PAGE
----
That fit in with one of the Lost Colony theories. According to the theory, the Roanoke colonist hooked up with Chesapeake tribe and both were wiped out by the chief Powathan shortly before the Jamestown colony was founded. But what if only men had been slaughtered and it had happened closer to 1585? With one group with a surplus of males and another with a surplus of females, it would be the most logical means of survival for the two groups to become one. 

    After a period of time that seemed longer that it actually was, they came across a clearing where men, women, and children clad in skins were tending to crops in a field. A little further on, they came across a settlement with lodgings, some of which had signs describing their function. The two were taken into a structure without a sign and made to sit on the dirt floor.

   A short time later, the woman who had taken the two there came in with another woman, the latter carried two large gourds. The first woman undid Denise’s gag, then did the same with Ashley.

   “Who are you?” Denise asked.

  “I am called Mary Dare and she is called Sarah Greene.”

   Denise introduced herself and Ashley. “What is today called? The date and year?”

   “We were told to expect you, Mistress Stuart,” Mary said as she took one of the gourds from Sarah. “It is the thirteenth of July in the Year of Our Lord two thousand and four.”

   Mary brought the gourd to Denise’s lips and Sarah did the same for Ashley. Both captives drank and once the gourds were drained, Mary and Sarah left. “The name Dare clinches it,” Denise said. “These people are descendants of the Roanoke colonists.”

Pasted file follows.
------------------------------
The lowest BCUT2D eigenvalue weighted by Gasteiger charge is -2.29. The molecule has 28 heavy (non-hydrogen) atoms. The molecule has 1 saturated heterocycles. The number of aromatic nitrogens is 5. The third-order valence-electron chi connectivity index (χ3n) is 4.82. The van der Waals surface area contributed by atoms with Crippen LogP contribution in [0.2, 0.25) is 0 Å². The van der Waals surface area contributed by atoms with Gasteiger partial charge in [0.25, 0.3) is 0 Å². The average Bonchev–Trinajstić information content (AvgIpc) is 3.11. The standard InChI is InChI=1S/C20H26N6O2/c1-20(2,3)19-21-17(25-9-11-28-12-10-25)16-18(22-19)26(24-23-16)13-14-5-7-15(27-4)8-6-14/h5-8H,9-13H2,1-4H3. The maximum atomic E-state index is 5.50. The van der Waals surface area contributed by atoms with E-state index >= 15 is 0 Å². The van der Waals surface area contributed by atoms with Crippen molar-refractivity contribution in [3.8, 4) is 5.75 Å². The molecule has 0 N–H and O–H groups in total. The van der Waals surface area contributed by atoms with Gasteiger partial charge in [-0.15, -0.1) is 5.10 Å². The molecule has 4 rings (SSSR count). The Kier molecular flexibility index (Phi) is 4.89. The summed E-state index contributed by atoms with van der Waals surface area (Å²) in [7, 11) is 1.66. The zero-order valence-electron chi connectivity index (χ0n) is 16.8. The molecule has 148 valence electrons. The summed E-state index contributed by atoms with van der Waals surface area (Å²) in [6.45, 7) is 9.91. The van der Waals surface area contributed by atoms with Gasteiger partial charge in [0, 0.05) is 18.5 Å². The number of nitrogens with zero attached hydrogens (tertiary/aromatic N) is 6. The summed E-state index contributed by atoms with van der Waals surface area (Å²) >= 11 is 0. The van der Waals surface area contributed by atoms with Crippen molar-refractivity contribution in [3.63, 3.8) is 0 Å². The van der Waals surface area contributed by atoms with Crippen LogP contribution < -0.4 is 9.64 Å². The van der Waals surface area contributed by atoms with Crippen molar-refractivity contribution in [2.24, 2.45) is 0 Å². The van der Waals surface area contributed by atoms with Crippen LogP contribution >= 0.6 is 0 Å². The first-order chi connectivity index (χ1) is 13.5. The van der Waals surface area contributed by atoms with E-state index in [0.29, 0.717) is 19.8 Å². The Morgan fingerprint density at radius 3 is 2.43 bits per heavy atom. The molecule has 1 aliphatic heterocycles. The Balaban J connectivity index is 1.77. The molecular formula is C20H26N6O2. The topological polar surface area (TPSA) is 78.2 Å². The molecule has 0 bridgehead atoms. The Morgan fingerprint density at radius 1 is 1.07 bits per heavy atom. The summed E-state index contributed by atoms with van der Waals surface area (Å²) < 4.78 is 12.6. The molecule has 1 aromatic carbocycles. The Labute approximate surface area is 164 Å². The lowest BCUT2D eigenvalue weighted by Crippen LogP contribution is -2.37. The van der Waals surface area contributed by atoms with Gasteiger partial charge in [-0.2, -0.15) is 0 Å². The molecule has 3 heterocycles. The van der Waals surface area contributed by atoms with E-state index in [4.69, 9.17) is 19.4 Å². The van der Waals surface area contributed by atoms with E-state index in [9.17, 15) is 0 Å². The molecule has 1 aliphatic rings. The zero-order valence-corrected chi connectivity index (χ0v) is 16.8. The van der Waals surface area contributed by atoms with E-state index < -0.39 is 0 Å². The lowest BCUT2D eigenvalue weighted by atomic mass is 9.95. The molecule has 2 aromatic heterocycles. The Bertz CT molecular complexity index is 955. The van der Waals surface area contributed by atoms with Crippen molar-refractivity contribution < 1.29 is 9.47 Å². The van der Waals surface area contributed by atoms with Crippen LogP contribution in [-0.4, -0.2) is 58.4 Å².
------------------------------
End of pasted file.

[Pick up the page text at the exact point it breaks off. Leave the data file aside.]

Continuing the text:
Ashley concurred and gave her theory. “They’re still using the Julian Calendar,” she observed.

   “You noticed that, too.”

   “There doesn’t seem to be much evidence of inbreeding.”

  “Hunters, trappers, surveyors, other tribes, war deserters, escaped slaves; there were plenty of ways to revitalize the gene pool.”

  As she said that, a man came into the dwelling. He had blonde hair and the beginnings of a beard and wore only denim cutoffs and Birkenstocks. “Hello, Doctor Stuart,” he said. With a nod he added “Ashley.”

   “Looks like you were right, Doug.” Denise said.

  “Could you let us loose?” Ashley said.

  “That would present a problem,” Doug Beauchamp said. “Not long after I sent you those pictures and that message, I began to have second thoughts.

   “This is a unique culture, this and the four other settlements like it. I began to have reservations about bringing this place to the attention of the outside world.”

  “People don’t have any more sideshows,” Denise objected.